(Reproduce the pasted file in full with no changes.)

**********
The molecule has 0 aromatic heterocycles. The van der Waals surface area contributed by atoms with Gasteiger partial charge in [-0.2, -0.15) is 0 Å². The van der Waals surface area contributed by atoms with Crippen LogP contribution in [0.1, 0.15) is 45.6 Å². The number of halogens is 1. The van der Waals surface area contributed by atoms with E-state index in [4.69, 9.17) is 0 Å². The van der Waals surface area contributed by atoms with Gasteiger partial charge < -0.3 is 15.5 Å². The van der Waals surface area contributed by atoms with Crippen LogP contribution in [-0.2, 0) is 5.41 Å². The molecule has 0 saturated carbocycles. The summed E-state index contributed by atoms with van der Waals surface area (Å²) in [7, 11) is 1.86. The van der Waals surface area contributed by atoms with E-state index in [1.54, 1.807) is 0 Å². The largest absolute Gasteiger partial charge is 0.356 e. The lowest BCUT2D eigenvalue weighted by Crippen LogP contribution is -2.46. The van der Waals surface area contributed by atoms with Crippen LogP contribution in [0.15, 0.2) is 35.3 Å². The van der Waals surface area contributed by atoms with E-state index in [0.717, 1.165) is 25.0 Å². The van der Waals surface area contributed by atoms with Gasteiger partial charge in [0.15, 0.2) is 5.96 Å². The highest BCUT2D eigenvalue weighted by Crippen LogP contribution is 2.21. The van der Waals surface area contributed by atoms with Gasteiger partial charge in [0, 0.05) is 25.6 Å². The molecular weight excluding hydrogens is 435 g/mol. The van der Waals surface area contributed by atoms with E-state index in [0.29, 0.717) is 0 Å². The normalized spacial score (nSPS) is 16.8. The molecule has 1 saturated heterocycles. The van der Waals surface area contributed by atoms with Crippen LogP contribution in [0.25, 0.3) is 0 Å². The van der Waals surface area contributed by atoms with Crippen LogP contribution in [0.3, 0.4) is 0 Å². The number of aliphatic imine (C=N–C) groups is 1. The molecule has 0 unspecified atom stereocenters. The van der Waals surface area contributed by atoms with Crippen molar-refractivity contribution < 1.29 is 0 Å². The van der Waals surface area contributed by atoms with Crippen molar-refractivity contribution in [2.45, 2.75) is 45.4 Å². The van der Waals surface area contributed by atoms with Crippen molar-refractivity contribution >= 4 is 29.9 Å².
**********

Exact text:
The molecule has 0 aromatic heterocycles. The van der Waals surface area contributed by atoms with Gasteiger partial charge in [-0.2, -0.15) is 0 Å². The van der Waals surface area contributed by atoms with Crippen LogP contribution in [0.1, 0.15) is 45.6 Å². The number of halogens is 1. The van der Waals surface area contributed by atoms with E-state index in [4.69, 9.17) is 0 Å². The van der Waals surface area contributed by atoms with Gasteiger partial charge < -0.3 is 15.5 Å². The van der Waals surface area contributed by atoms with Crippen LogP contribution in [-0.2, 0) is 5.41 Å². The molecule has 0 saturated carbocycles. The summed E-state index contributed by atoms with van der Waals surface area (Å²) in [7, 11) is 1.86. The van der Waals surface area contributed by atoms with E-state index in [1.54, 1.807) is 0 Å². The largest absolute Gasteiger partial charge is 0.356 e. The lowest BCUT2D eigenvalue weighted by Crippen LogP contribution is -2.46. The van der Waals surface area contributed by atoms with Crippen LogP contribution in [0.15, 0.2) is 35.3 Å². The van der Waals surface area contributed by atoms with E-state index in [0.717, 1.165) is 25.0 Å². The van der Waals surface area contributed by atoms with Gasteiger partial charge in [0.15, 0.2) is 5.96 Å². The highest BCUT2D eigenvalue weighted by Crippen LogP contribution is 2.21. The van der Waals surface area contributed by atoms with Gasteiger partial charge in [0, 0.05) is 25.6 Å². The molecular weight excluding hydrogens is 435 g/mol. The van der Waals surface area contributed by atoms with E-state index in [0.29, 0.717) is 0 Å². The normalized spacial score (nSPS) is 16.8. The molecule has 1 saturated heterocycles. The van der Waals surface area contributed by atoms with Crippen LogP contribution in [0.25, 0.3) is 0 Å². The van der Waals surface area contributed by atoms with Crippen LogP contribution in [0.3, 0.4) is 0 Å². The number of aliphatic imine (C=N–C) groups is 1. The molecule has 0 unspecified atom stereocenters. The van der Waals surface area contributed by atoms with Crippen molar-refractivity contribution < 1.29 is 0 Å². The van der Waals surface area contributed by atoms with Crippen molar-refractivity contribution in [2.45, 2.75) is 45.4 Å². The van der Waals surface area contributed by atoms with Crippen molar-refractivity contribution >= 4 is 29.9 Å².